"Don't work too hard," wrote a colleague in an e-mail today. Was she sincere or sarcastic? I think I know (sarcastic), but I'm probably wrong. According to recent research published in the Journal of Personality and Social Psychology , I've only a 50-50 chance of ascertaining the tone of any e-mail message. The study also shows that people think they've correctly interpreted the tone of e-mails they receive 90 percent of the time.
Group as User: Flaming and the Design of Social Software First published November 5, 2004 on the "Networks, Economics, and Culture" mailing list. Subscribe to the mailing list. When we hear the word "software," most of us think of things like Word, Powerpoint, or Photoshop, tools for individual users. These tools treat the computer as a box, a self-contained environment in which the user does things. Much of the current literature and practice of software design -- feature requirements, UI design, usability testing -- targets the individual user, functioning in isolation.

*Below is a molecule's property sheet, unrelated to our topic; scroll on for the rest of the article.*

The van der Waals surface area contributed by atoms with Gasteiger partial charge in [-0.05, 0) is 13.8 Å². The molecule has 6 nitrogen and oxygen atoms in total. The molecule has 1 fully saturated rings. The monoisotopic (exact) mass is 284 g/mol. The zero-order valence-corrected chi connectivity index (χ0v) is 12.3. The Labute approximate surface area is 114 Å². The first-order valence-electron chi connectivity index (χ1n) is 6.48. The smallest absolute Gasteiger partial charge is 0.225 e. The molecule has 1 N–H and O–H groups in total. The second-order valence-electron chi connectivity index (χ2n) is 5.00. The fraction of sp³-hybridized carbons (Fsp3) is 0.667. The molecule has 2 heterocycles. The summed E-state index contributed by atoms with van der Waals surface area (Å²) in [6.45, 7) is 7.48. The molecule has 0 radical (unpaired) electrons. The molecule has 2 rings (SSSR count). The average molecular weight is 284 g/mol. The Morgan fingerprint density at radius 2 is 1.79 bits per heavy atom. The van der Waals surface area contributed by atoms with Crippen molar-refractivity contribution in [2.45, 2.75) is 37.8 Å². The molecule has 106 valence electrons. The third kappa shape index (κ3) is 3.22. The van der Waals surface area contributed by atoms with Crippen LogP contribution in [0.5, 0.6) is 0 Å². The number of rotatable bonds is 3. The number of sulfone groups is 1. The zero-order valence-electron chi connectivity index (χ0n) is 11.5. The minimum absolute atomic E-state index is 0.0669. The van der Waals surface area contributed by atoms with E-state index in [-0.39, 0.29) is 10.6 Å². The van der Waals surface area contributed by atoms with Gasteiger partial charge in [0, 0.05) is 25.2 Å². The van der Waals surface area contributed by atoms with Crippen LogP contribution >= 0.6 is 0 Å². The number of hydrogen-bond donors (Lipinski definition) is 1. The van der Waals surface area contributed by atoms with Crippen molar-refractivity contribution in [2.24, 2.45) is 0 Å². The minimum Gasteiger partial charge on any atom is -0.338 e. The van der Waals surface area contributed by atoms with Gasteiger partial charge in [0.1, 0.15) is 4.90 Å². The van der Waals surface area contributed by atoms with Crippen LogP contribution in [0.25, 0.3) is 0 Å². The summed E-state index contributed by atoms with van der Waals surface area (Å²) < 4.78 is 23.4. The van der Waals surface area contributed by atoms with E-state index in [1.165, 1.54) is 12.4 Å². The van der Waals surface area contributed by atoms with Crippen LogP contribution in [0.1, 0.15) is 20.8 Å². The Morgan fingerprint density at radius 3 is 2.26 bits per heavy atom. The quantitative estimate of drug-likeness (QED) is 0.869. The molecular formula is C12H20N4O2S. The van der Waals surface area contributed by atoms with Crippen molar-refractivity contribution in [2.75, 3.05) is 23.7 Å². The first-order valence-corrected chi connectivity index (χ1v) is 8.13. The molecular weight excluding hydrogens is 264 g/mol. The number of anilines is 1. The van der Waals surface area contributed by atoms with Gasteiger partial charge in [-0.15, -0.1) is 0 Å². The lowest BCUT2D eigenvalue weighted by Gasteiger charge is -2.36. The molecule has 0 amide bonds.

Forwarding a quirky email or an amusing link or video attachment to colleagues may seem innocent enough, but it is the modern equivalent of ritual gift exchange and carries with it similar social implications, say US researchers. Email forwarding is a familiar part of modern email communications, and has spawned many an internet phenomenon, the Star Wars kid , the Numa Numa dance , and Oolong the rabbit to name just a few. Benjamin Gross at the University of Illinois, US, and colleagues studied email forwarding behaviour by conducting informal interviews among email users.